Alela Diane: Cusp (Album Review)

So many of my favorite artists from Muruch’s early days have fallen away or ruined their signature sounds chasing musical trends, but not Alela Diane. Alela is reliable in releasing albums that fit perfectly in her oeuvre without stifling her artistic growth. Her new, fifth album, Cusp, is the perfect example. There’s no doubt you’re listening to an Alela Diane album, but its beauty and brilliance is still fresh and surprising.

Alela is one of the rare artists who always has something of substance to convey through her lyrics and never fails to do so in an eloquent, innovative, and exquisitely poetic way.

Cusp explores the theme of motherhood–its tribulations as much, if not more than, its joys–but, like the best poetry, each lyric can be interpreted and expanded far beyond the original intent.

The standout tracks are “Ether & Wood” and “Yellow Gold.”

“Ether & Wood” is a rumination on life and loss–from past relationships to mortality. She manages to compare visiting an old home to a newborn baby leaving the womb with the succinct, plaintive refrain “I don’t live there anymore.

“Yellow & Gold” pairs Alela’s lovely voice with a melody that builds from a gentle piano melody into an otherworldly multi-instrumental folk symphony.

A decade ago, Alela Diane was one of the many “indie folk” artists that gave Muruch it’s brief reputation as a folk music blog. Now she truly stands in a class of her own.

Alela Diane Official Site

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Alela Diane: New Mp3!

Alela Diane will return with the new album Alela Diane & Wild Divine on April 5th. To celebrate, her record label is offering a 100% free, legal mp3 of the album’s first single. “To Begin” has a fuller, catchier country sound than the sparse folk style of Alela’s previous releases.

Alela Diane – To Begin (mp3)*

*mp3 hosted by & posted w/ permission of Rough Trade Records


Headless Heroes: New Mp3

Headless Heroes will release the album The Silence of Love on May 19th. The project features the delicate voice of Alela Diane, and features a variety covers originally recorded by Daniel Johnston, Vashti Bunyan, The Jesus & Mary Chain, and Nick Cave & The Bad Seeds among others. The music is similar to Alela’s own soft folk sound.

Headless Heroes – True Love Will Find You In The End (mp3) *

*mp3 hosted by & posted w/ permission of band’s PR rep

Headless Heroes Official Site

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Alela Diane: To Be Still

Alela Diane’s third album To Be Still will be released on February 17. While her previous release The Pirate’s Gospel featured a stylistic mix of haunting Appalachian folk and swaying sea chanteys, To Be Still has a more intimate retro folk sound like that of Judee Sill or Kath Bloom. As much as I enjoyed her sophomore release, I think the folk style of the new album is much more complimentary to her voice. No longer is the emphasis merely on the creation of a certain atmosphere, but on the cohesion of the instrumentation and Alela’s vocals.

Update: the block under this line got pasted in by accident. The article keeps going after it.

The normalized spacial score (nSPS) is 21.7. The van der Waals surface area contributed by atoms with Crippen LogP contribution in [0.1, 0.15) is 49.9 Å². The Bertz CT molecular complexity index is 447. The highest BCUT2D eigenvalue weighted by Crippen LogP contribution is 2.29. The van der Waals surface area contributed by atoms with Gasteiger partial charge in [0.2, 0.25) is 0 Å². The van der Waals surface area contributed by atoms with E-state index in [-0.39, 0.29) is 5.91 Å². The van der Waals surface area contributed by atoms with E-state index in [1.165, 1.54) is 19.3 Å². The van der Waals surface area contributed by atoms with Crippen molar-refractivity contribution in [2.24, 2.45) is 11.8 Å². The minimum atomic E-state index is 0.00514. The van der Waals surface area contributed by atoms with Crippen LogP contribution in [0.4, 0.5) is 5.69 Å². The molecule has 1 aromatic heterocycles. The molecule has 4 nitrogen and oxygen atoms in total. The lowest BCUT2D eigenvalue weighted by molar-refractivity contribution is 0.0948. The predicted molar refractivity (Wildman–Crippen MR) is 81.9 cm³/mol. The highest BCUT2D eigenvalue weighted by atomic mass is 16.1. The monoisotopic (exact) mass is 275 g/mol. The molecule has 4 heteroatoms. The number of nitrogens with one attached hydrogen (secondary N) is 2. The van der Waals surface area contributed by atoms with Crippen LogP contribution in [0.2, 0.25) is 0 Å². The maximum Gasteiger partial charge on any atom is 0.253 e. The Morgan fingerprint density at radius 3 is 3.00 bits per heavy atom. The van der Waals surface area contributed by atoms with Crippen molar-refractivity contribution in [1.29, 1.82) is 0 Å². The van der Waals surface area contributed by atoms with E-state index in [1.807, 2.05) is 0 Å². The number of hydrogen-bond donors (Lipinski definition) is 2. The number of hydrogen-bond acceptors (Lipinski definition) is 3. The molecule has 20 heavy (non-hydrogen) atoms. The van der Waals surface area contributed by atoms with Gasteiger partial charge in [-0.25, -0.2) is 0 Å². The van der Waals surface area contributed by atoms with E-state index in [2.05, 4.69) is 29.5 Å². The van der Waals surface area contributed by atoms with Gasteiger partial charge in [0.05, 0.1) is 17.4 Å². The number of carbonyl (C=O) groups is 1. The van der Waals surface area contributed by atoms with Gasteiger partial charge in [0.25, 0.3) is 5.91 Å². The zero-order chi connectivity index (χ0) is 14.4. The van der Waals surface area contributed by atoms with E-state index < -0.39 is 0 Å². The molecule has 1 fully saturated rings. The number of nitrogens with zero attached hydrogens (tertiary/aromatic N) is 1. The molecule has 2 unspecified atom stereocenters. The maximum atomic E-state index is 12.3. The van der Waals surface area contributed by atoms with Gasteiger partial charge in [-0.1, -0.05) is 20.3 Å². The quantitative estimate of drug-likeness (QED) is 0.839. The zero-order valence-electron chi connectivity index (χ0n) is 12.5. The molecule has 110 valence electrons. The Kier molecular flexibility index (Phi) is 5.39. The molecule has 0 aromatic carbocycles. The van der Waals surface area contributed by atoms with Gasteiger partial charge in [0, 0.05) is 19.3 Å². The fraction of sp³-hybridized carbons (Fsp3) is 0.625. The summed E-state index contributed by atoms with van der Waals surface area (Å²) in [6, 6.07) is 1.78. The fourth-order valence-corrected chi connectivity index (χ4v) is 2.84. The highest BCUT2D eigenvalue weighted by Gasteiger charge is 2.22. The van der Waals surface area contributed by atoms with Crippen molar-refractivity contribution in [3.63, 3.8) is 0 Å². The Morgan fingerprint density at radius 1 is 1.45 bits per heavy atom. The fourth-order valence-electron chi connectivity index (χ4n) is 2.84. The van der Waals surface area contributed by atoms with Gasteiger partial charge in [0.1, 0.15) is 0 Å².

“Dry Grass & Shadows” is a lovely beginning that rustles and knocks, with mellow lap steel and tinkling piano meandering throughout the song. The melody is sparse enough to focus attention on Alela’s warm voice, but the arrangement has a refreshing spirit often lacking in folk music.

“White As Diamonds” possesses the backwoods half yodel of Judee Sill (a more modern example being Mariee Sioux). The melancholy duet “Age Old Blues” is pure Appalachia, and there’s a hint of classic country in the album’s title track.

The slight echo of Alela’s vocal intertwines with sweet fiddle on the haunting “Take Us Back”. The pluck of a banjo and Alela’s mini-keens drive “The Alder Trees”, a song that sounds like a descendant of both Joan Baez and Nick Drake. Meanwhile, the eerie vocals and ominous percussion of “The Ocean” initially call to mind Bat For Lashes but the song slowly grows into something more tangible.

To Be Still is a very beautiful and finespun album that has the potential of becoming a classic.

Alela Diane – White As Diamonds (mp3) *

*mp3 hosted by & posted w/ permission of Beggars Group

Alela Diane Official Site
Alela Diane MySpace

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Alela Diane: The Pirate’s Gospel

Alela Diane’s The Pirate’s Gospel captures the wayward spirit of a sea chantey and combines it with the reclusive nature of Appalachian folk tunes. It is the second release from the Californian singer-songwriter and self-taught musician, and was unfortunately one of the overlooked gems that had been swallowed up by my promo vortex this year. Originally self-released and sewn in hand lettered paper packaging trimmed in lace, the album was re-released last year by Holocene Music. The songs on the disc were inspired by and written during Alela’s 2004 journey through London and Paris.

While songs like “Third Feet” and the backwoods home invasion tale “The Rifle” have subtle acoustic melodies, Alela’s unique voice fills each note with robust soul and a little bit of mountain twang.

The stand out track is “The Pirate’s Gospel”, which flourishes from a bluegrass rhythm anchored with handclap percussion into a haunting pirate ship choir hum on the chorus.

“Foreign Tongue” would sound like a sedate Cat Power song if not for the shivery whistles and the way Alela’s lilting vocals seem to teeter on the edge of a yodel. “Sister Self” brings back the pirate theme, yet the bluesy guitar mixed with the rise and fall of Alela’s earthy voice transforms it into a spiritual.

Alela has shared the stage with Joanna Newsom, The Decemberists, and Vashti Bunyan. She is currently working on a new album to be released in 2008. And she has the most adorable cat named Bramble Rose.

(mp3 removed)

Alela Diane Official Site
Alela on MySpace

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